Otago Museum is thrilled to host Areez Katki’s acclaimed textile-based art exhibition, Bildungsroman, at the H D Skinner Annex opening on Saturday 11 January.
The embroidered works explore Katki’s two, often conflicting, identities.
Katki is a Parsi, an ethnoreligious group originally from Iran who fled to India during the first Muslim invasion between the 8th and 10th century. The Parsis are an opaque and insular population, traditionally only marrying within their community and keeping centuries old customs. They follow Zoroastrianism, an ancient religion, mostly known in the West for the ‘towers of death’ where bodies of the dead are taken to be fed to vultures.
Katki was born into the sacred Osta clan, and as such is an ordained Zoroastrian priest. But alongside this identity is another; Katki is also an openly queer New Zealander, living as a fashion practitioner and artist in Auckland.
The push and pull of these two worlds, and an open celebration of Parsi culture and family are explored in the textile pieces.
Bursting with colour and playfulness, they weave the threads of his heritage together. The exhibition displays 29 new works by the artist, developed over the past eight months while he was living and working in India. Borrowing from his Mother’s 1970s stenography notebook, the works feature shorthand, along with patterns and images to tell his stories.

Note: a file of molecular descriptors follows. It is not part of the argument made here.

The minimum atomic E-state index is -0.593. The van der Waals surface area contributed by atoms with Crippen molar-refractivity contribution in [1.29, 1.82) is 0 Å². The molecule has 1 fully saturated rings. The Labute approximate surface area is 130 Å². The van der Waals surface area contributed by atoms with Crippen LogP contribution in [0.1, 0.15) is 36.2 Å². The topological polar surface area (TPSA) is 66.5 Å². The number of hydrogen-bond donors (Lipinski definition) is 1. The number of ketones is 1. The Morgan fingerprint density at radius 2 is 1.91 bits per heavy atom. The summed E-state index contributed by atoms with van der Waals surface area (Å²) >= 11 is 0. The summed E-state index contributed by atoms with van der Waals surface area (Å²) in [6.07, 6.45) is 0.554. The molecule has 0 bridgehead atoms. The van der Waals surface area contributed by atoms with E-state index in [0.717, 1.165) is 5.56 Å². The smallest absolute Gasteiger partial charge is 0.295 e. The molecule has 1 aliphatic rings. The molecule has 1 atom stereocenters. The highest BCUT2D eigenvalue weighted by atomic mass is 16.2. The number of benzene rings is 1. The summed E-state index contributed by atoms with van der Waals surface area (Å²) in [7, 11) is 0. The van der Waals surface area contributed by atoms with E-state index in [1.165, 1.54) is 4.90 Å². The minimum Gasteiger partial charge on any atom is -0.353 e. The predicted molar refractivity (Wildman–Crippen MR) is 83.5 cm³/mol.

Alongside the works, the exhibition also contains a number of documentary elements from the artist’s travels - photographs, heirlooms, audio content, and journal entries – giving a dense and layered experience for viewers.
The exhibition was recently named by Art Collector magazine as one of the top 50 in Australasia, and is free to the public here in Dunedin.
Craig Scott, Head of Exhibitions and Creative, said, “We are just so pleased to have this amazing exhibition in our city. Areez is one of New Zealand’s best contemporary, craft-based artists, and these pieces carry an incredible depth, communicating so much”
Open for the next four weeks the exhibition is highly anticipated among Dunedin’s art community and offers a window into the veiled world of the Parsis.